We all fear developing some form of dementia when we get older. Alzheimer’s disease and similar conditions can rob us of the golden years we hope to enjoy, by taking away our memory, cognition and ability to live independently.

Though researchers around the world are looking for ways to treat or cure dementia, there is still a great deal we don’t know about these neurological disorders. However, a new study suggests that head trauma, even a relatively mild one, can raise the chances that a senior citizen develops dementia.

Researchers examined the records of nearly 52,000 visits to California emergency rooms from 2005 to 2011. All of the visits were by people over age 55 who had suffered various traumatic injuries in 2005 or 2006.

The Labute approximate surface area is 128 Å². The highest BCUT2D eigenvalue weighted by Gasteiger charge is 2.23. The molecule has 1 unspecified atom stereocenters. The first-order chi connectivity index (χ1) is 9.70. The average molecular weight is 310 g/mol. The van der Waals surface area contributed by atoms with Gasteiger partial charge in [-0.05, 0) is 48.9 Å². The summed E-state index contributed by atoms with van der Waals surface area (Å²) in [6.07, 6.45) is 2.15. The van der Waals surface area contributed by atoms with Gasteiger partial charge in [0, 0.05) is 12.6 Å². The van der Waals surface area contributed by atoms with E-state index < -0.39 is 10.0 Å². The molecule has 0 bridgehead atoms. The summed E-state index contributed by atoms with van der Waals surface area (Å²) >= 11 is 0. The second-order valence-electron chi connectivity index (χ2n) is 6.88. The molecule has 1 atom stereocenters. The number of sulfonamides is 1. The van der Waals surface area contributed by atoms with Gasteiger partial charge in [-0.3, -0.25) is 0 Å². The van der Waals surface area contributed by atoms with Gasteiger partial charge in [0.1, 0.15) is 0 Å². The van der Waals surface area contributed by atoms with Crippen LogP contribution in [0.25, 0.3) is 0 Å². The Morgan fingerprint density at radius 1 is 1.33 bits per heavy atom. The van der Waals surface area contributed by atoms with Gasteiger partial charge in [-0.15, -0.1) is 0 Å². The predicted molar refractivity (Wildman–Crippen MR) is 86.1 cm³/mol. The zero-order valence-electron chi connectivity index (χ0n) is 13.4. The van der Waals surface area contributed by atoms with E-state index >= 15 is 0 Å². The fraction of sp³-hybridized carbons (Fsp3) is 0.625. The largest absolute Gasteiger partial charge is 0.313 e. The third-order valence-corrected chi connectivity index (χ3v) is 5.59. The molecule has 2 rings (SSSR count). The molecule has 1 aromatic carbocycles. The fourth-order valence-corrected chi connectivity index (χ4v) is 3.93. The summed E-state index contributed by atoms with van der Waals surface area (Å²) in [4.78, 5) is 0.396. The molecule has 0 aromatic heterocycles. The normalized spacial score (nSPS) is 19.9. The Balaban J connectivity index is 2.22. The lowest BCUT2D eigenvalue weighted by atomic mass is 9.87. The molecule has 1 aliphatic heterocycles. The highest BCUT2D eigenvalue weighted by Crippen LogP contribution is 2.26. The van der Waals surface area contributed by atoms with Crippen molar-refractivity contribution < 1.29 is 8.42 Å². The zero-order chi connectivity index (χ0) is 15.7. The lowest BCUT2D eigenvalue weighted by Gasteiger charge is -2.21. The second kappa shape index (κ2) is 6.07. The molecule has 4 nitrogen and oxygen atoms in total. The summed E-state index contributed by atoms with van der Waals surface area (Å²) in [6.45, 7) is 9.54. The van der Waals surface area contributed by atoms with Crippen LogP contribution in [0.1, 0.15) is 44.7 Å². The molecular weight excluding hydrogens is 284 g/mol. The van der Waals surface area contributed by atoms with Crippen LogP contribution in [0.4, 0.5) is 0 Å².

Eight percent of those who had sustained a mild to moderate injury to their brain in those two years later developed dementia, compared with under 6 percent of patients whose injury in 2005-2006 had been to another body part. This suggests a significantly higher chance of dementia among former traumatic brain injury (TBI) patients, the study’s lead author said.

It could be that our brains’ ability to recover from a TBI, even a relatively mild one, fades as we grow older. Brain injuries at any age increases the risk of dementia late in life, the author said, but younger brains may be more resilient, at least to mild concussion and similarly moderate trauma.

A brain injury can be highly debilitating at any age, even if it does not trigger dementia. Careless drivers and similarly negligent people cause brain injury to innocent people all the time, often causing them permanent disability.